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Thread cutting - Apron does not engage with the lead screw

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Lathe-argic26/05/2020 21:35:44
3 forum posts
3 photos

As a precursor I am a complete beginner. Apologies in advance for the use of incorrect terminology. I recently inherited a Myford Super 7 lathe with what appears to be a problem. When I engage the cam lever on the apron to automatically travel the length of the lead screw it doesn't move. I can move it manually using the handwheel at the back. The lead screw itself is turning as it should and the lathe is set at a low speed. I have tried adjusting the spring loaded screw to raise and lower the half nut on the underside of the apron but that made no difference. I can't really see well enough ito check inside to see if the thread is okay or not. Any thoughts or advice as to what I should check first and where to go from now? Thanks in advance

Bazyle28/05/2020 00:01:22
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5235 forum posts
201 photos

With the lathe not running obviously feel whether the half nuts are moving at all, There are two one above and one below the leadscrew. Or perhaps you mean the lever does not move? I don't have a Myford so does it have a lever or button on the apron to select between screwcutting and power feed? If so there is an interlock between the two features to stop them being used at the same time.

John Baron28/05/2020 06:55:03
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301 forum posts
122 photos

Does the leadscrew turn at all on its own when the chuck is turning ? If not have you got the tumbler gear lever in the down position ? The tumbler gear lever is the one on the left of the headstock.

David George 128/05/2020 07:03:12
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1229 forum posts
415 photos

Hi lathe-argic welcome to the forum. Where are you based it helps as perhaps someone near could give a hand or a local to you supplier can supply materials etc. Even with the virus problem it is possible to do a video connect to see what the problems are. What are you interested in making.

David

Lathe-argic28/05/2020 14:51:33
3 forum posts
3 photos

Thanks to all for your responses.

David, I'm based near Sudbury in Suffolk. Ideally I want to turn a screw for a workbench but more importantly I'm interested in learning the skill.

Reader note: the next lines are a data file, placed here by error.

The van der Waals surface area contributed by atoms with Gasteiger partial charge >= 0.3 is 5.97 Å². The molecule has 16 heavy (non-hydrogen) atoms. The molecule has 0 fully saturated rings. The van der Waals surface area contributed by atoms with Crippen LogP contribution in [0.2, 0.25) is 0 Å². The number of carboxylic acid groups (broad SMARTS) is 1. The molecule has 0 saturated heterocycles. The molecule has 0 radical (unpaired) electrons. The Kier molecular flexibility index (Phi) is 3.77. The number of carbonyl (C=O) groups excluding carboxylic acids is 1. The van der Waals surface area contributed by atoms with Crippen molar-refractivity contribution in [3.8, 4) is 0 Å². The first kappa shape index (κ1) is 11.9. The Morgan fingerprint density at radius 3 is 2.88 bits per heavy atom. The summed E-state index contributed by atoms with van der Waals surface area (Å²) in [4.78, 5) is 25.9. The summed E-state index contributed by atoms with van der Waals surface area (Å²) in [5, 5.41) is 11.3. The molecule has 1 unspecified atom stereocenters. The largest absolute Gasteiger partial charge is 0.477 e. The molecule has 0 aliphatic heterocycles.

Bazyle, It has a lever. When I press the lever down I can see the half nuts closing down on the lead screw but the apron's not moving when engaged.

John, The lead screw is turning when the chuck is turning. I'm thinking that maybe a gear has slipped or maybe broken teeth on the gears inside the apron assembly.

Many thanks

 

Edited By Lathe-argic on 28/05/2020 14:51:52

Tony Pratt 128/05/2020 15:32:26
1130 forum posts
5 photos

hi Lathe-argic, if the half nuts go fully onto the lead screw & it is turning the apron will have to move as the half nuts are part of the apron assy, are the nuts fully engaging with the lead screw?

Tony

SillyOldDuffer28/05/2020 16:09:15
5798 forum posts
1235 photos

Does the lead-screw stop turning when the half-nuts are engaged? If so, likely a sheer pin has broken. Sheer pins are designed to break before anything else should the saddle crash into the chuck. When they break, not unusual for there to be enough friction to spin the lead-screw off load, but slip immediately it's asked to do work.

If that's the problem, fix is to punch the remains of the broken pin out and replace it. A new pin can be made on the lathe!

Dave

Jon Cameron28/05/2020 16:30:33
336 forum posts
90 photos

I have the Myford ML4 but I think the suggestion from Dave could be the likely issue.

Although I am having to replace the screws in the back of the half nuts on my lathe as one of them has broken and only one half nuts was moving.

Ive broken the sheer pin twice now, not through a crash but trying to use the handle to traverse the saddle without first disengaging the change gears.

Jon

old mart28/05/2020 17:36:08
1795 forum posts
138 photos

To do a very basic check of the leadscrew nut engagement, without the lathe switched on, you can move the saddle slowly right or left, and at the same time try to engage the nuts with the apron lever. The saddle will be locked as soon as the nuts engage if that is working correctly.

If that is ok, then you should be able to move the saddle right and left by turning the leadscrew handle.

The engagement of the leadscrew nuts means that much more torque is needed to turn the leadscrew which is now having to move the entire saddle weight. This is why the leadscrew may turn on its own but not turn when the nuts are engaged. A safety frangible link is used in the leadscrew mechanism on most lathes to lessen the damage caused by pile ups. and this may be slipping. 

There is plenty of info on Myford lathes on "lathes UK".

Edited By old mart on 28/05/2020 17:38:43

Lathe-argic29/05/2020 08:50:25
3 forum posts
3 photos